And who exactly will define what gouging is? Why, the very same government that takes away generators from the people in the name of protecting them will be the entity that defines price gouging nationwide.

There is no way I could ever vote for Rep. Peter DeFazio. It’s clear from his mail that he just doesn’t grasp the nature of the free market, and that’s the wrong person to have in Washington D.C., messing with our economy.

A few quick links from today’s Drudge Report regarding the subject of rising fuel costs. In the first link, President Bush warns of a “tough summer” ahead because of the rising price of gas, and I know we will feel it this year. We are planning on a family vacation that will take us through five states, driving nearly 3,000 miles. And because we plan to rent a car since we can no longer rely on ours to make it through a long cross-country trip, we will most likely be getting something with worse gas mileage. Anyway, back to the President. The article summarizes him this way:

But even as the president stressed Saturday that the government was making efforts to protect consumers from price-gouging, he said there was little he could do in the short term to alleviate the impact of higher oil prices.

But there is something that President Bush and the government can do to help alleviate the pain of high gas prices. And he brings it up later.

Bush also blamed the higher prices on a shortage of refinery capacity in the United States, and also on an ongoing shift in fuel additives and mixes that has caused supply hiccups in certain areas.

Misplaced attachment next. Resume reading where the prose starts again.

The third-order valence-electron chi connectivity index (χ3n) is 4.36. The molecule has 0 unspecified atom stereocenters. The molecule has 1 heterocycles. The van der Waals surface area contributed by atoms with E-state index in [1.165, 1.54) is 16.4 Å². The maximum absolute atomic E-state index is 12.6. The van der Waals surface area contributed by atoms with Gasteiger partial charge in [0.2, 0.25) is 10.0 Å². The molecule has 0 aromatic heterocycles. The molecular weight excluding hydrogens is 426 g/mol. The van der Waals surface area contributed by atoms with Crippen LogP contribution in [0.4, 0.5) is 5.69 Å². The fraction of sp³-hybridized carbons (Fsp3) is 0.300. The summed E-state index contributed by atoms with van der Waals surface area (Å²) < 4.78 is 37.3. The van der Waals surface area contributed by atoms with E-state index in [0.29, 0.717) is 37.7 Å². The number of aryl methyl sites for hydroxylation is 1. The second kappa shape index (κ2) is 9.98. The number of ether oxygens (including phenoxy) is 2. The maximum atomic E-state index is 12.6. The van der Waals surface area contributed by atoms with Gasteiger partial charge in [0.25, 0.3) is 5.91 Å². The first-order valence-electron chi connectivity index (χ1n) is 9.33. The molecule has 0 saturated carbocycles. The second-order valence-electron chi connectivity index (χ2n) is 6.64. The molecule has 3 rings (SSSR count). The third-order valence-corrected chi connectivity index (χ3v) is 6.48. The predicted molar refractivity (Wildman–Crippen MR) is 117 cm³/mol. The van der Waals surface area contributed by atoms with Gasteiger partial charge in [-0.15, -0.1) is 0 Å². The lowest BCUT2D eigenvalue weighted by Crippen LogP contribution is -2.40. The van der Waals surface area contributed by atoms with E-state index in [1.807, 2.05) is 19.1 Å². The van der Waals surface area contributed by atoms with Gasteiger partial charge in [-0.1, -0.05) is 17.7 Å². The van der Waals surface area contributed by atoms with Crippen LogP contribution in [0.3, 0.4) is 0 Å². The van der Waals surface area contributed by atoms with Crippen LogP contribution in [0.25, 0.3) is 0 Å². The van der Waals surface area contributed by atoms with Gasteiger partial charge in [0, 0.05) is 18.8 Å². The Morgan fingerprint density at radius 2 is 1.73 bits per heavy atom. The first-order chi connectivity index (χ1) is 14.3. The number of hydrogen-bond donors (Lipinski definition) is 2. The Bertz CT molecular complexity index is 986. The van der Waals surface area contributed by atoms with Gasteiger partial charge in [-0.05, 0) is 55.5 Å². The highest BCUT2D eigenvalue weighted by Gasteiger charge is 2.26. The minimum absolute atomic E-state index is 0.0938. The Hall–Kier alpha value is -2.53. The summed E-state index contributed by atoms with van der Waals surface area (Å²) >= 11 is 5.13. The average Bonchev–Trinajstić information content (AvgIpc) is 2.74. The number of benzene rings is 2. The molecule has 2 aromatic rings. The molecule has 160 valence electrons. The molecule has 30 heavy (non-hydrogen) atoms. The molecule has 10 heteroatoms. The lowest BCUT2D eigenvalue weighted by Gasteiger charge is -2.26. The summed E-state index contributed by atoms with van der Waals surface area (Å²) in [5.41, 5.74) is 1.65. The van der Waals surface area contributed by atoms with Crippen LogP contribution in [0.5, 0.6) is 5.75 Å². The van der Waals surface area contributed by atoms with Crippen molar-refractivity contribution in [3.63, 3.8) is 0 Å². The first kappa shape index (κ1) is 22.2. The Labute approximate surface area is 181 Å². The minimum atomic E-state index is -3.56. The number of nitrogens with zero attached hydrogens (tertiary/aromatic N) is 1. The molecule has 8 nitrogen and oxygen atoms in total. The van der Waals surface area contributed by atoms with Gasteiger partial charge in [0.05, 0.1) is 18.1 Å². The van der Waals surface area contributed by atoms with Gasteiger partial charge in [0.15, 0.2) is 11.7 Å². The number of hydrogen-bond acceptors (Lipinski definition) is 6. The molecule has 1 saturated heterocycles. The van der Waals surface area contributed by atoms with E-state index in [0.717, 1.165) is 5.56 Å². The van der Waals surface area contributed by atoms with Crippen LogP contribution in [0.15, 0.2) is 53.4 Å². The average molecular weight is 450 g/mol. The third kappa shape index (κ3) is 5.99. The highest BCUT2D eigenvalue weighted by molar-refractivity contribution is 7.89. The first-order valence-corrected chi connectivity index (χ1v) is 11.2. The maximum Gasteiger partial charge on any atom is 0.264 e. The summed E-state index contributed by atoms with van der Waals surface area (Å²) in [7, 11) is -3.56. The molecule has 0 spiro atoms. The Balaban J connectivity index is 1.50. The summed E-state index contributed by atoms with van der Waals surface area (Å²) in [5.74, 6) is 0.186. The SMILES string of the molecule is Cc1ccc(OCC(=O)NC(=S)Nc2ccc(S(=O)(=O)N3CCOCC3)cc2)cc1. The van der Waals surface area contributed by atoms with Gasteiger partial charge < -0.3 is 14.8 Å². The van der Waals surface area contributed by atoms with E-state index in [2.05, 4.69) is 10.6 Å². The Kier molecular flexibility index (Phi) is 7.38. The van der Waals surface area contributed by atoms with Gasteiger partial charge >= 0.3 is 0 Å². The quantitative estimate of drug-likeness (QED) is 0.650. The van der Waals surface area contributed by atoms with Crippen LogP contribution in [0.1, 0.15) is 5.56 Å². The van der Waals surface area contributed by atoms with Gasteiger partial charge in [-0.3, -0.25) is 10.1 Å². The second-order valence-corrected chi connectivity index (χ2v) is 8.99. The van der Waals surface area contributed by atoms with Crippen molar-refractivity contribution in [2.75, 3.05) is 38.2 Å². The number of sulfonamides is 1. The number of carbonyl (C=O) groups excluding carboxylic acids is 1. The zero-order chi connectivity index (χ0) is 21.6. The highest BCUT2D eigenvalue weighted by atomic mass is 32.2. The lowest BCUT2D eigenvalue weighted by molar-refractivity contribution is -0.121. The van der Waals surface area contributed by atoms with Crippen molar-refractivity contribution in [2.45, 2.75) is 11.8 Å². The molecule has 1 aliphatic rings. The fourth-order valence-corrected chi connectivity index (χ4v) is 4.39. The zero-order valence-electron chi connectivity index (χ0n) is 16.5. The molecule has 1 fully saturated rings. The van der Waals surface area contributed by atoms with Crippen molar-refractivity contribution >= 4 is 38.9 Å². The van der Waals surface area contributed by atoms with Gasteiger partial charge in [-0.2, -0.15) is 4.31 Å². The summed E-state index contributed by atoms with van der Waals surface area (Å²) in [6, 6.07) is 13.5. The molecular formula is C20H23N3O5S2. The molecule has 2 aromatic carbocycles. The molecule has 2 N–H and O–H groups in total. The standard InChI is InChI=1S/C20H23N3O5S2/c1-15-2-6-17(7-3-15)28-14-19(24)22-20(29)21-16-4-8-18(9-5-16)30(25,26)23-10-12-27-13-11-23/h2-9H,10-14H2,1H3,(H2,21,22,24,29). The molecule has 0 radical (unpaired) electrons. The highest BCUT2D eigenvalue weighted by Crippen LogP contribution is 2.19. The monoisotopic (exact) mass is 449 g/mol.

If the government and the BANANA* environmentalists would allow the U.S. to build more refineries, we would not be operating at maximum capacity as we are now. We are still suffering from refineries that are not at full capacity after the onslaught of Katrina. And if we skip the silly idea of specific gas formulas for different regions, the marketplace could react to temporary local shortages quickly. But not everyone is upset about the high price of gas.

The daughter of the founder of Earth Day says she doesn’t think gasoline prices are too high.

Tia Nelson, the daughter of former U.S. Sen. Gaylord Nelson of Wisconsin, said “we pay less for a gallon of gas than anywhere else in the world. And if we paid what the Europeans paid we’d wouldn’t be driving vehicles that got 12 miles a gallon.”

The unspoken belief is that she’d be OK with much higher gas prices if it meant that fewer people would be able to spoil the planet with their noxious gas fumes. (Ms. Nelson seems to like the idea of higher gas prices because it would coerce or force others into living a lifestyle of which she approves. She categorically refuses to consider the needs of American families with many small children, for whom an SUV makes more sense to purchase than three or four smaller vehicles. Hey, they shouldn’t be breeding like that anyway, right? Elitist snob. –TPK) And there are people, like University of Texas professor Eric Pianka, who speak with relish about global pandemics that would wipe out 90% of the Earth’s population. It appears Pianka is a fan of Paul Ehrlich, the author of The Population Bomb. To sum their ilk up in a short phrase: there are too many of those people, and not enough of us. Spare me.

* BANANA = “Build Absolutely Nothing Anywhere Near Anything”